Part 1: Evaluating the D-I Super Regionals

Part 1: Evaluating the D-I Super Regionals

With 16 teams remaining in the Super Regionals, it’s easier to dive a little deeper into the numbers behind each team than was reasonable for the round of 64.

Here is my evaluation of each team from the left side of the bracket. The following charts are based on each team’s likely nine starting batters according to their collective wOBA (weighted on-base average), their two top pitchers using FIP (fielding independent pitching), and team defense as measured by DER (defensive efficiency rating). Green is good on one side of the spectrum and red is bad on the other side, with shades of yellow somewhere in-between.

Alabama (45-17) at Florida (53-7)

Analysis: While the hitting for these two teams is below average when compared to the other Super Regional teams, Florida’s pitching certainly stands out. Kelly Barnhill has been otherworldly for the Gators while posting a minuscule 0.15 FIP this season. As a statistic, FIP measures what a pitcher can control (walks, strikeouts, home runs) and provides a number similar to ERA. In other words, Barnhill’s 0.15 is incredibly low! Not only that but Florida’s Delanie Gourley is the second best pitcher remaining in the tournament next to Barnhill as measured by FIP.
On offense, Florida’s Kayli Kvistad (.349 wOBA) and leadoff hitter Amanda Lorenz (.336) are the two best hitters on either team, although Alabama’s Bailey Hemphill (.330) isn’t far behind. Those are the only hitters batting over .300 according to wOBA, which takes into account a number of offensive categories such as singles, doubles, triples, home runs, walks, etc., and provides a metric on a scale similar to batting average.
On defense, Alabama is slightly better than Florida according to DER, which measures the effectiveness of a defense in converting batted balls into outs. DER evaluates a team’s hits allowed (minus home runs) and compares that to its defensive opportunities.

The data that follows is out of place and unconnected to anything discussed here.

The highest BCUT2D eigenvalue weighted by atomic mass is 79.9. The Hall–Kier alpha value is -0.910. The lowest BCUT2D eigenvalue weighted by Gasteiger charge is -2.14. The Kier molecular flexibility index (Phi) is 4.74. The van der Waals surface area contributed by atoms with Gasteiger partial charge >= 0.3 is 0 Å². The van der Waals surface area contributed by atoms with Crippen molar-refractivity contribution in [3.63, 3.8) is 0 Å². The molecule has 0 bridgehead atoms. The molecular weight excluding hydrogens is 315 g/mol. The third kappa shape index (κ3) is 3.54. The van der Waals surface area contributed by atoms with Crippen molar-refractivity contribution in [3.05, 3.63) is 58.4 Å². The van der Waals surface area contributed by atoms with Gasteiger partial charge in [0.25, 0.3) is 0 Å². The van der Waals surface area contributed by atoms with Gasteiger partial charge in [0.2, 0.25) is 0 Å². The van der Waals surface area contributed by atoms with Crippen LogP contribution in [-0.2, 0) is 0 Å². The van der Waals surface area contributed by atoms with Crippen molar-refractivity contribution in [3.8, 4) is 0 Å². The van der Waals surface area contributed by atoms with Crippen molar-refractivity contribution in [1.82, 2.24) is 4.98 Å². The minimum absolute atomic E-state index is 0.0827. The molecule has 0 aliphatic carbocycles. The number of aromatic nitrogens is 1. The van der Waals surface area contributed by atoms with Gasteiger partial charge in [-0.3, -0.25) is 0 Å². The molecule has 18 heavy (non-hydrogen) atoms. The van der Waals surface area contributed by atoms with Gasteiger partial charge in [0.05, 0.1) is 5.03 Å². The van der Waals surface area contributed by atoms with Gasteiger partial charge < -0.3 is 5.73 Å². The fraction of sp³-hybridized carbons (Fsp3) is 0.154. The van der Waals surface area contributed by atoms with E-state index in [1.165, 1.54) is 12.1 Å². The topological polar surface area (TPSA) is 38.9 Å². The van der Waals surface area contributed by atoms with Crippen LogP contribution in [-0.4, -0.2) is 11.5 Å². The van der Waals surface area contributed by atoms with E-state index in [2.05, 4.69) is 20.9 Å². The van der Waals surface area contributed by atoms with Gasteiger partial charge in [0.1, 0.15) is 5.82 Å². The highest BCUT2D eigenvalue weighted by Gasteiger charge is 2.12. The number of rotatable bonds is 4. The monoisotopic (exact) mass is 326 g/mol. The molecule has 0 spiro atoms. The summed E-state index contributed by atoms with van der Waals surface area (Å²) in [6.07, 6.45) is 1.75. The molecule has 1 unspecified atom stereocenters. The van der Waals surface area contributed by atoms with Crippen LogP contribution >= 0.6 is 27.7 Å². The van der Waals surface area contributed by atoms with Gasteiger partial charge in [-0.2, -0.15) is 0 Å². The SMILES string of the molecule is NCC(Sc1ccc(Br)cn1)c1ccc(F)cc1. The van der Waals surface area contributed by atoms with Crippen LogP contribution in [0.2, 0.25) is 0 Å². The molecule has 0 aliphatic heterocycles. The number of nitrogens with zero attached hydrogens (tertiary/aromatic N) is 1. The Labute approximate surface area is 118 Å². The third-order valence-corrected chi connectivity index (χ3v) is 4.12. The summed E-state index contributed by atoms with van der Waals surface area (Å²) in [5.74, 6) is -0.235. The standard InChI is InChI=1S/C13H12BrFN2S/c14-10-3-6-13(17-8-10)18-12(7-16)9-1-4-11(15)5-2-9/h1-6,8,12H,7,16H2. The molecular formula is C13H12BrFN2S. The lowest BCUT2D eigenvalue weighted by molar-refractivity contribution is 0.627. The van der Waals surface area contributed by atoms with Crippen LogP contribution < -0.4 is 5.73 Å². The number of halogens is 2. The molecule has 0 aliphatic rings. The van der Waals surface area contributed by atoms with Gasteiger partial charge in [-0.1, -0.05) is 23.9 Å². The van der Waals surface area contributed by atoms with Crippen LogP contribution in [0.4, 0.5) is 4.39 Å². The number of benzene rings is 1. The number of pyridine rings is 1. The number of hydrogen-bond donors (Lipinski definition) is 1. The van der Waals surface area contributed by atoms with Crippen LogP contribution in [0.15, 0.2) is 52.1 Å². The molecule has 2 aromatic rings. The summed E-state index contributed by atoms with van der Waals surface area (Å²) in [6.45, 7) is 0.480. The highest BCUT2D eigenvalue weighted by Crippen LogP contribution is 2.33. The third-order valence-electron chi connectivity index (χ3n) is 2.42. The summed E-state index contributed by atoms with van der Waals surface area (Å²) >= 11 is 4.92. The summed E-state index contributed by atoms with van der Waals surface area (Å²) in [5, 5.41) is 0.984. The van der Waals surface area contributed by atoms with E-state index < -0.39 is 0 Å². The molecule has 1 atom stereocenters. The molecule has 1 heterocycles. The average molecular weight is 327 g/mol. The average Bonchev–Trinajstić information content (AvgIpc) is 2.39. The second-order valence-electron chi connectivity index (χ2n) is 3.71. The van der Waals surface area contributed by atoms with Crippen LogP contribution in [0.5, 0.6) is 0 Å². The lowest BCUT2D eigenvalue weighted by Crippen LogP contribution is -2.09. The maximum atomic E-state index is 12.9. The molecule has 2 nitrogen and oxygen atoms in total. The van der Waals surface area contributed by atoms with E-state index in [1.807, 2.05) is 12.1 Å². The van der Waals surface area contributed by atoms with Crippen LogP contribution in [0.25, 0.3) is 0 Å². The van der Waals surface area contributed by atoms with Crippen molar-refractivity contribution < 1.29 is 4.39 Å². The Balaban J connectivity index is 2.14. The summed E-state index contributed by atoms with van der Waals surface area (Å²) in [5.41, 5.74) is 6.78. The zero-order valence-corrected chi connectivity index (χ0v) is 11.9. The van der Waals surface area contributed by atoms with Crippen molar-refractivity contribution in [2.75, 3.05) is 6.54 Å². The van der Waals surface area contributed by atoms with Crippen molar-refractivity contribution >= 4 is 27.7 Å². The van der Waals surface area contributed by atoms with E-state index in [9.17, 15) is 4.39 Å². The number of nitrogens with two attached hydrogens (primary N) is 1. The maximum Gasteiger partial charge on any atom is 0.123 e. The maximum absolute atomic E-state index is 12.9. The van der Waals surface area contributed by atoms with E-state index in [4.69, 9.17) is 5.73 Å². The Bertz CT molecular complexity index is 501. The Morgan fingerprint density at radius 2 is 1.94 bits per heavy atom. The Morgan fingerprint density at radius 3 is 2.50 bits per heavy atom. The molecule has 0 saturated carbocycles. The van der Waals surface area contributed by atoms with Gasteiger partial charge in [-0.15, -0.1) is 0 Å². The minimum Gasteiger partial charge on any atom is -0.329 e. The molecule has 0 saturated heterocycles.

Prediction: Barnhill and Gourley are that good and will be enough to help Florida past Alabama in a low-scoring Super Regional.

Texas A&M (45-10) at Tennessee (47-10)

Analysis: Texas A&M will likely make someone other than one of the game’s top hitters, Tennessee’s Meghan Gregg (.397 wOBA), beat them. It is unlikely, however, that Texas A&M’s pitchers can exploit Tennessee’s reliance on Gregg. When on offense, Texas A&M boasts two very good hitters in Tori Vidales (.319), who bats third in the Aggies’ lineup, and Riley Sartain (.318), who likely bats sixth.
Prediction: Offense rules the day in this Super Regional, which plays into Tennessee’s strength. As a result Tennessee advances to the World Series, although this could get interesting if Texas A&M can keep Gregg from coming up in situations where they have to pitch to her.

Ole Miss (43-18) at UCLA (45-13)

Analysis: This will be a fun series to watch if for nothing other than its unpredictability. Ole Miss doesn’t hit the ball well, depending upon leadoff hitter Elantra Cox (.290 wOBA) to get things started. The Rebels have also relied heavily on starting pitcher Kaitlin Lee and her 239 innings pitched this season, meaning that unless Ole Miss sweeps, they’re going to need someone other than Lee to pitch. That could spell trouble.
UCLA has the big three on offense in Delaney Spaulding (.343), Briana Tautalafua (.307), and Madeline Jelenicki (.303). The Bruins also have better balance from the circle in Rachel Garcia (167.2 innings pitched) and Selina Ta’amilo (100 innings pitched).
On defense, Ole Miss might be able to exploit UCLA’s below-average defense by simply putting the ball in play.
Prediction: I expect UCLA will advance thanks to their advantage on offense and slightly better pitching, but there could be a chance for an upset if the Bruins’ defense lets them down.

LSU (45-19) at FSU (54-6-1)

Analysis: Florida State’s Jessica Warren (.425 wOBA) is by far the best hitter to reach the Super Regionals. But LSU can’t work around Warren, who bats second, too often because she is followed in the lineup by Alex Powers (.313). On the LSU side of things, Sahvanna Jaquish (.342) could present similar problems. Jaquish, who also bats second, is followed by Landry Bailey (.292). With each team’s best hitter batting second it makes me wonder….has a sabermetrics approach to batting order begun to creep into the college game? For more on that approach read my article on lineup analysis from last year’s WCWS.
The Seminoles also pitch the ball better than LSU, which leaves Tiger fans hoping that their team can exploit FSU’s Achilles heel: defense.
Prediction: With better hitting and Jessica Burroughs in the circle, Florida State advances to the WCWS.